Carlos Davis Aiming For All-American
That is, unless you put them in a discus ring.
“When they throw,” Cappos said, “I can tell you instantly who’s-who.”
Cappos, the throws coach for the Nebraska track and field team, says the 6-foot-2, 295-pound Carlos Davis is a bit more athletic in his movements, relying a bit more on technique, whereas Khalil Davis, the same height and nearly the same weight, is more powerful.
Both set career marks this spring, with Khalil Davis throwing 188-4 on May 13 at the Big Ten Championships in Bloomington, Indiana.
Carlos Davis, meanwhile, saved his best for the NCAA West Preliminary Round, where he placed third with a throw of 188-1, meaning he’s making his first appearance at the NCAA Championships on Friday in Eugene, Oregon.
Carlos Davis and senior Nick Percy, the 2016 NCAA discus champion who ranks No. 3 on the Nebraska all-time discus throw chart, will begin competition at 7:05 Friday, with ESPN providing television and internet streaming coverage. All broadcasts will be streamed live online at WatchESPN.com or the Watch ESPN app.
“I want to be All-American,” Carlos Davis said matter-of-factly. “My goal is to do that in football, and it will come. But now that I have the opportunity in track, I’m going to try to do it.”
The top eight finishers achieve All-American status, and Carlos Davis enters competition with the nation’s sixth-best throw this spring.
At Blue Springs High School in Blue Springs, Missouri, Carlos Davis threw 214-4 as a senior, the best prep mark in the nation in 2015. He attributes that breakthrough to a new coach that focused more on technique.
“He came, and he broke it down, and in one year we were throwing over 200,” Carlos Davis said. “Coach Cappos is the same way. Very technical in our steps. That’s what’s progressed us here.”
A video program through Hudl allows track and field athletes to break down their every move.
“It slows the video down and you can see your steps throughout the ring,” Carlos Davis said. “It’s really all about angles, and the way you turn your feet and the way you move and how you balance in the ring.”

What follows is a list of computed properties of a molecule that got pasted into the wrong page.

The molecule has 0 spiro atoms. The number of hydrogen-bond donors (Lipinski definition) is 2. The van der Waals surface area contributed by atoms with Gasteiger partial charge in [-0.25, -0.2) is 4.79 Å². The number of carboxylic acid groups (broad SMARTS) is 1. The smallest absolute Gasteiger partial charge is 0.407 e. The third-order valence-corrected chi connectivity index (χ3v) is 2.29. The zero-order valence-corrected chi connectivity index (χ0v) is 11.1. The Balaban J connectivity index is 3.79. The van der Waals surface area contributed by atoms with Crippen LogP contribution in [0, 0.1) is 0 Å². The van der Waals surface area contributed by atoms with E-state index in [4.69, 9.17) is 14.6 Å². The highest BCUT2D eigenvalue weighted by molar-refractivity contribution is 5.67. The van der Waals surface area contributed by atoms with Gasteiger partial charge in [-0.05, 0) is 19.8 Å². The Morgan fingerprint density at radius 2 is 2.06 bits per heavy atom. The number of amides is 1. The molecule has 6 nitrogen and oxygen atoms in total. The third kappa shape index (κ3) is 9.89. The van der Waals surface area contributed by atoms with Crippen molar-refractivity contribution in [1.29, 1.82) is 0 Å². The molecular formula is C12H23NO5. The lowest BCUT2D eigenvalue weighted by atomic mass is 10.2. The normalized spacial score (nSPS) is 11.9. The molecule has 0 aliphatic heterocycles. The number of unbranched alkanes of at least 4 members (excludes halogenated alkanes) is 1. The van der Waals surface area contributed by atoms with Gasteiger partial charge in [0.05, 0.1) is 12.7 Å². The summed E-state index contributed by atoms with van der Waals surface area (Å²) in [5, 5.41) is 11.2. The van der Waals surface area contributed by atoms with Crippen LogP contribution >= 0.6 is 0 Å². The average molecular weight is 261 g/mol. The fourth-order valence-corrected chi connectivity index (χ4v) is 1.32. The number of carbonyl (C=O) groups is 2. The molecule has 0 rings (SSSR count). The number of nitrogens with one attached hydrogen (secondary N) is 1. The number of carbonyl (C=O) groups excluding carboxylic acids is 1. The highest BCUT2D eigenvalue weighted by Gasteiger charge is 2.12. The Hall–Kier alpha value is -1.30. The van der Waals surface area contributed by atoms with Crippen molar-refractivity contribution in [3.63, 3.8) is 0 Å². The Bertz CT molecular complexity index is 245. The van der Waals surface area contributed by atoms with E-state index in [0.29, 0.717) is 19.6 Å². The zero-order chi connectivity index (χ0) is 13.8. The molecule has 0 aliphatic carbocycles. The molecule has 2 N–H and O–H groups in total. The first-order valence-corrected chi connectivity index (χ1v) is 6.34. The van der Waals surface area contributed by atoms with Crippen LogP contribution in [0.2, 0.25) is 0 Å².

The Davis twins both began track and field in the eighth grade.
“We used to run,” Carlos Davis said, “but I was the heavier one, so I had to go throw. I was too heavy to run.”
Khalil, meanwhile, didn’t start throwing discus until his sophomore year, “and you can definitely tell in our throws.”
Cappos agreed, saying the Davis twins have different talents in why they’re successful.
“One of the things you want to do in throwing is have a long path of acceleration, and you want to accelerate through that path, to the finish,” Cappos said. “Carlos does a good job of accelerating to the finish, and it’s really all with the legs. The legs have to turn and drive forward, and he’s really done a great job of executing that this year.
“Being on the football field every Saturday for several months, I think coming out and throwing in a competitive environment is different, but you’re still out there to execute and compete.”
Last fall, Carlos Davis finished sixth on the football team in tackles (42) and second in sacks (2.5), while Khalil had a career-high 15 tackles, tripling his total from his redshirt freshman season, and set career highs with four tackles for loss and two sacks.
With a new coaching staff entering and focusing on changing culture, including an emphasis on offseason conditioning, Carlos Davis admitted he felt a tad guilty leaving his football brethren at the conclusion of spring football to focus on track.
But first-year football coach Scott Frost not only gave his blessing, he encouraged the Davis twins. After all, Frost was an accomplished thrower in high school, and his mother was a track and field Olympian, throwing the discus in the 1968 Games.
“He can relate. He understands,” Carlos Davis said. “Coach Frost and Coach (Zach) Duvall, they were excited about it. They’re like, ‘you’re in track now, you need to do track stuff. Don’t want to mess you up.’
“It lets me know I can go be great in track and have him supporting. It takes a lot of pressure off.”
Davis will return to Lincoln on Saturday, take Sunday off, and resume football activity on Monday. An avid outdoorsman, he might hit up his favorite fishing hole on the west side of Lincoln.
“If it were me, I would never leave Lincoln. I love the outdoors” he said, noting he found this particular spot through one of the coaches on the track team.
Just another benefit of being a multisport athlete at Nebraska.
“The track family, I love the throwers,” Carlos Davis said. “They’re a great group. I love being around them. It’s just another support system outside of football.”
Reach Brian at firstname.lastname@example.org or follow him on Twitter @GBRosenthal.